If one aspect of the planning of the Roland Park Company could be faulted, it would be the failure to provide a mechanism to periodically increase the required maintenance fee. The “basic fee” charged by the corporation is the same tax levied a century ago. To put our income and expenses in perspective, this fee was once approximately 25 percent of the property tax. The fee is now a rounding error compared to most Roland Park property-tax bills. Our files show that the corporation celebrated its improved financial outlook at annexation by raising the work crews' pay from 7 to 9 cents an hour! A century of inflation has made serious inroads into our purchasing power and has necessitated many changes over the years. We ceased to directly employ workmen in 1979, and our equipment was subsequently sold for scrap. All work is presently contracted out and supervised by volunteers.
Adapted from an introduction written by Anthony Pinto, M.D. in 1990 for a brochure called, “In Celebration of Roland Park 1891-1991: Sections from the files of the Roads and Maintenance Corporation.”
Roland Park Roads and Maintenance Corporation bylaws.
Services presently provided by the Roads and Maintenance Corporation include:
Roads and Maintenance is unable to function on just the basic fee. For several decades it has relied heavily on voluntary fees. In 1985 we began asking for a total of eight times the basic fee and approximately $100,000 is given voluntarily each year. The annual total of basic fees collected each year is only $26,000, but with the voluntary supplemental income our total annual revenues reach approximately $130,000. Slightly more than two thirds of the budget goes to pay the contractor for landscaping work. The remainder of the budget covers the shared expenses of maintaining the office with the Civic League and Community Foundation and miscellaneous variable costs such as plowing the lanes during heavy snows or legal costs. There is a small reserve fund which allows the corporation to function at the beginning of the year and to deal with emergencies and law suits. Every effort is made to spend the maintenance funds prudently. By purchasing services in bulk we are often able to provide them at significant savings. The prompt payment of the full fee by all residents is encouraged. Two billings are mailed per year.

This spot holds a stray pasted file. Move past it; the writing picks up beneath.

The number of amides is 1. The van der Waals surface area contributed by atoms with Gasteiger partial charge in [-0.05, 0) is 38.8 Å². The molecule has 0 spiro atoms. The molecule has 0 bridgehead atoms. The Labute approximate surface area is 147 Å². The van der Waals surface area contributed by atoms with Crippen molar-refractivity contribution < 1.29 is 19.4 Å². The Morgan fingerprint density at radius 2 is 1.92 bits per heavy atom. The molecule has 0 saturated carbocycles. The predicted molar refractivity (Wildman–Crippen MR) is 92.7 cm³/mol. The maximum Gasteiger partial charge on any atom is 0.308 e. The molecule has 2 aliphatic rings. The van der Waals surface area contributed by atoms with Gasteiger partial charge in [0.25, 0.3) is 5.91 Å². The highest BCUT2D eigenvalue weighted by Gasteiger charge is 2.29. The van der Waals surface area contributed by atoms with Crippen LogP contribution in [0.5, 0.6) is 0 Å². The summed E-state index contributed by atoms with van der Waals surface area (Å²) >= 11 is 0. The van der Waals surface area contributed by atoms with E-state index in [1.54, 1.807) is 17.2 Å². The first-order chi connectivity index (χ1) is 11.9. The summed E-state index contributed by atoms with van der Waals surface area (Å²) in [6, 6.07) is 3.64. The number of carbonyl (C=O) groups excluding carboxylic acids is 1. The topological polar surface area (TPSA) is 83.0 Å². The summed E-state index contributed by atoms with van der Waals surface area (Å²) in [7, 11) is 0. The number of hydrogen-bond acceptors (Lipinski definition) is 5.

Volunteers on the board annually contribute services roughly equal in value to the entire annual basic fees. These services include covenant work, architectural, legal, secretarial and office work, as well as some actual maintenance work in the paths and lanes. The board also supervises the office, our maintenance contractor, and acts as a liaison with the City. The board meets monthly at the home of one of its members or in a local church room to conduct business. A representative is sent to the monthly Civic League meeting to give a public report and to answer questions. A search committee is formed at the end of each year to nominate new board members. The Civic League must approve these nominees.
Roads and Maintenance shares a phone and office the Civic League — (410) 464-2525. All residents are encouraged to participate in the corporation’s effort to maintain and improve Roland Park. We welcome your constructive criticisms and expressions of concern.
The architectural review committee of Roland Park Roads & Maintenance will meet on the 4th Tuesday of each month. See the Community Calendar for dates of upcoming meetings.